The province has escalated its effort to remove a demonstrator group from a North Vancouver overpass, as an injunction has been issued by B.C. Supreme Court banning their activities at the site.
After an application was made by the Ministry of Transportation and Infrastructure – which had previously issued notices for the group to leave, citing violations of the Transportation Act – the court order was granted Thursday, May 11. Laminated copies of the order have been affixed to the overpass.
The Supreme Court injunction prohibits hanging or displaying anything, gathering or occupying, and intentionally obstructing or distracting vehicle or pedestrian traffic. The restrictions apply anywhere on the overpass and the area within 250 metres in either direction along the Trans-Canada Highway. The order also gives police the authority to “arrest and remove” any person violating any provision of the order’s provisions.
Several North Vancouver RCMP cruisers arrived on the overpass at around 2:30 p.m. Thursday, when the group was gathering for its weekly demonstration. As usual, members of the group were displaying signs related to anti-vaccination, government conspiracy, and one reading “Gender Ideology = Child Sex Grooming.” The latter has been denounced by officials as hateful, and set off a chain of escalating actions to remove the group from the area.
No arrests were made on Thursday. North Vancouver RCMP were notified of the injunction around noon that day, just after the application was granted, said Const. Mansoor Sahak.
“Our main objective yesterday was to educate the protesters about the injunction, give them an opportunity to read the injunction [and] be aware of what the court has outlined in there,” he said.
Police negotiated with the group, Sahak said, and they left early around 5:30 p.m., whereas they typically stay until 7 p.m. or so.
Robert Webb, one of the demonstrators, said they were first approached this week by two staff from the Ministry of Transportation, who told the group that there’s a new injunction and that the gathering is unlawful. The overpass group was also confronted by counter-protesters.
Webb said that his group spoke to police and reached a compromise.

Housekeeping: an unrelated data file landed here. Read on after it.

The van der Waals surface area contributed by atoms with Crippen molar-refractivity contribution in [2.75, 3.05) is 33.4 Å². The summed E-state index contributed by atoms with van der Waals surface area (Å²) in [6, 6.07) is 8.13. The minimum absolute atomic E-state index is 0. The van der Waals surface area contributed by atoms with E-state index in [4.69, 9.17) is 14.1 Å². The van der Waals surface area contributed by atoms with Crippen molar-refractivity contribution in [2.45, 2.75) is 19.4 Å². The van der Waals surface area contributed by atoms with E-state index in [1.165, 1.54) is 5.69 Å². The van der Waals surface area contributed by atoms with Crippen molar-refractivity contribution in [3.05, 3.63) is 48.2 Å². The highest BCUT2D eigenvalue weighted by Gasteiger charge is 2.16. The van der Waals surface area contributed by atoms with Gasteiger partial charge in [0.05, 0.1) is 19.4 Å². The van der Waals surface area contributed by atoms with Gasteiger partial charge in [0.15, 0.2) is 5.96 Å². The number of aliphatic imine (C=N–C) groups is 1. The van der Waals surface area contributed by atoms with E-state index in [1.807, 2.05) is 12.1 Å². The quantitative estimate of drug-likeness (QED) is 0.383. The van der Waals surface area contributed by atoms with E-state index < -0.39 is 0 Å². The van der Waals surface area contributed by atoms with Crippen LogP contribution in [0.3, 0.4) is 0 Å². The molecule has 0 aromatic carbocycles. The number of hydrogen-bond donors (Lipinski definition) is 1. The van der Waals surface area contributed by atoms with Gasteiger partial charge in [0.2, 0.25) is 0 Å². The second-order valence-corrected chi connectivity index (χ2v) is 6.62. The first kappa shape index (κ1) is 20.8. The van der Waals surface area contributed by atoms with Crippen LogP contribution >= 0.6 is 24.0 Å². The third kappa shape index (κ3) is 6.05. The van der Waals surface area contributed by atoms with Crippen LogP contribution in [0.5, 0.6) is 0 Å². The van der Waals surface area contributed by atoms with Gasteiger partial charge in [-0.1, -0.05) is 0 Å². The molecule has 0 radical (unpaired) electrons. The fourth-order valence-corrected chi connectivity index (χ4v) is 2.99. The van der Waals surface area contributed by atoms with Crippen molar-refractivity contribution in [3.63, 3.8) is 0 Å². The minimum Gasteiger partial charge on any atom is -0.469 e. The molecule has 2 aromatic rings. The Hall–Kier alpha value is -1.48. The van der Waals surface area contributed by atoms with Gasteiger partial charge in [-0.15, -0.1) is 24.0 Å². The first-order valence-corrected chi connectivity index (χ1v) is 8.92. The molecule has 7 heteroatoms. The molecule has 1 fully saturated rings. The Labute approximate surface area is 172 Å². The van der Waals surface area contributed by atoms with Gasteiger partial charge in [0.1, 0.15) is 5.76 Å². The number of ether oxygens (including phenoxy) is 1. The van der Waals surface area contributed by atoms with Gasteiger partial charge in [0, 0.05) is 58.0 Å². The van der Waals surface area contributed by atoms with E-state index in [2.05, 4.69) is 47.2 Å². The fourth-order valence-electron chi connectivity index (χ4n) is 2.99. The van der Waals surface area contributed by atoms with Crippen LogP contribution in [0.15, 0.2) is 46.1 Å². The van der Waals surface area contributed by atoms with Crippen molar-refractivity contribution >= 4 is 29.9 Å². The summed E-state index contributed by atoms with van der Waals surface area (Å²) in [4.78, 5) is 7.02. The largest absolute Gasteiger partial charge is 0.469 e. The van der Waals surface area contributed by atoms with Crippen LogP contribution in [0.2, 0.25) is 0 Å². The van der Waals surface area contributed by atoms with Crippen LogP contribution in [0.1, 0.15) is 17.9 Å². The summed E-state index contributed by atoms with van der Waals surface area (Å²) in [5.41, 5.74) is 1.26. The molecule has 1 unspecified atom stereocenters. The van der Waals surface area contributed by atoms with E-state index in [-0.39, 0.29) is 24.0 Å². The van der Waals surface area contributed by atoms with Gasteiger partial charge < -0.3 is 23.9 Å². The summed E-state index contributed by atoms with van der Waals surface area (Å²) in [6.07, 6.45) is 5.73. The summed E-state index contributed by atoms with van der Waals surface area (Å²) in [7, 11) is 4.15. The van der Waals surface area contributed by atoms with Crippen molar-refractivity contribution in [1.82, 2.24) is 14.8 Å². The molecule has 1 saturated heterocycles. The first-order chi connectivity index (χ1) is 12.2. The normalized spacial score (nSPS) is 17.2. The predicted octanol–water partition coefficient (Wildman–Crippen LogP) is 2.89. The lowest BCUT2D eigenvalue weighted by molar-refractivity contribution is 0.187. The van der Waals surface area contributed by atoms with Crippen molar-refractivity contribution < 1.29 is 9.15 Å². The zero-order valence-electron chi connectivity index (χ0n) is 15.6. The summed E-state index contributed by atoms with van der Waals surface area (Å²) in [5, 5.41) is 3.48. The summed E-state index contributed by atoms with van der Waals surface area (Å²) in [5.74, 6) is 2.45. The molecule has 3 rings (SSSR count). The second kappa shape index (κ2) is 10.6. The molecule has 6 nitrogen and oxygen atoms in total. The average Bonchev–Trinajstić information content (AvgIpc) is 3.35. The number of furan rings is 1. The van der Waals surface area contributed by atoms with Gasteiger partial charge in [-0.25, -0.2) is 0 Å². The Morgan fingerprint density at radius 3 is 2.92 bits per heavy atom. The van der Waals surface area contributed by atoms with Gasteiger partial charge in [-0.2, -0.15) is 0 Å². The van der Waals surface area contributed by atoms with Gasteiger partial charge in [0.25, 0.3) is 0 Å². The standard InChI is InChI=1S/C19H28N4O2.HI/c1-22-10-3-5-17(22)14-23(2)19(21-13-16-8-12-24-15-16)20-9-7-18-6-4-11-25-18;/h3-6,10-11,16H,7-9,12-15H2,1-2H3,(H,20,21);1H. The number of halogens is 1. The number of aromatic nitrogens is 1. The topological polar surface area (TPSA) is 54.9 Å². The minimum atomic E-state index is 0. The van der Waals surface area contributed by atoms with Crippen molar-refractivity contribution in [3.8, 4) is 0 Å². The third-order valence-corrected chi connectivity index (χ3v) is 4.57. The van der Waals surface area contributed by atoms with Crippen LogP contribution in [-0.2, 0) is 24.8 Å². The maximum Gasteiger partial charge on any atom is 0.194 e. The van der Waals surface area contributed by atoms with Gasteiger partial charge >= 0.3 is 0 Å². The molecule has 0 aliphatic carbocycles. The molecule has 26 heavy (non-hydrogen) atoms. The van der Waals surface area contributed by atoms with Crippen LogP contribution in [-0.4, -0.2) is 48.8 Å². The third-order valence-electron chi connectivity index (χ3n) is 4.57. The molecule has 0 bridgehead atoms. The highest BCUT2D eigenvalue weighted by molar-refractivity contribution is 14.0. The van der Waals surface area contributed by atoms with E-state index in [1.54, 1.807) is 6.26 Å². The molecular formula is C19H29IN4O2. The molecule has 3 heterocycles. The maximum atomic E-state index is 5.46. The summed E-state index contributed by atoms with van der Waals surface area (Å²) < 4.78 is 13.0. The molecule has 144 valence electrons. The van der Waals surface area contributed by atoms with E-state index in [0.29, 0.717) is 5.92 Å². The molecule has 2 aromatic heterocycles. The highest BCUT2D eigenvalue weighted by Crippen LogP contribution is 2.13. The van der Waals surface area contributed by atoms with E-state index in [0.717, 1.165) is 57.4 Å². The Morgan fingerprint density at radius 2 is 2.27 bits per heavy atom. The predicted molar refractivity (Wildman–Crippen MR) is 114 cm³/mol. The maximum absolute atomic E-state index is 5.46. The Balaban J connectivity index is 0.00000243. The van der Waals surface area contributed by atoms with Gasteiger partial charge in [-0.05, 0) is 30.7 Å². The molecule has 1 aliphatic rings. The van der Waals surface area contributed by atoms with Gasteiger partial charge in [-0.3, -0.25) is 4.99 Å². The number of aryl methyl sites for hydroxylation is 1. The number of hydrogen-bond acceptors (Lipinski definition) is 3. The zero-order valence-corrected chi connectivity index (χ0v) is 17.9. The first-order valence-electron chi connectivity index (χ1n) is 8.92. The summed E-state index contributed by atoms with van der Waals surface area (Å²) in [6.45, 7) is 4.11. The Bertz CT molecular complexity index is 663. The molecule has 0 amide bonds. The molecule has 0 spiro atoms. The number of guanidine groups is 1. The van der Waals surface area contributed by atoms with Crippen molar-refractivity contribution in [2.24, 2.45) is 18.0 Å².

“We try to do it when the traffic is going very slow … it’s more intimate that way,” he said. “[An officer] said, ‘Well, how about leaving at 4 or 4:30 p.m.?”
“We compromised at 5 p.m.,” Webb added. “I would normally have stayed a little longer.”
Demonstrator files application for injunction to be set aside
On Friday, Webb filed an application with B.C. Supreme Court to have the injunction order set aside. May 29 is the next available day to be heard in court, Webb said, adding that he’s unsure at this point in time if he’ll be represented by a lawyer. He said he will argue that “the order infringes on my rightful use of public space and a right to free speech."
Regardless of what happens in the courts, Webb said he will continue to demonstrate. “Many of use are prepared to get arrested.”
Going forward, police actions will be dictated by the actions of the protesters, Sahak said.
“We want to enforce the injunction peacefully, educate and take a softer approach. But nevertheless, we have an injunction to enforce, and we have to make sure that it is enforced,” he said.
In a statement, the Ministry of Transportation re-iterated that safety is its No. 1 priority.
“The hanging of banners from any highway overpass is not allowed under the Transportation Act. Further, a court order dated May 11 prohibits people from gathering and the display of signage in the area of the Mountain [Highway] overpass,” reads the statement.
“The ministry expects this order to be respected. Enforcement is the responsibility of police.”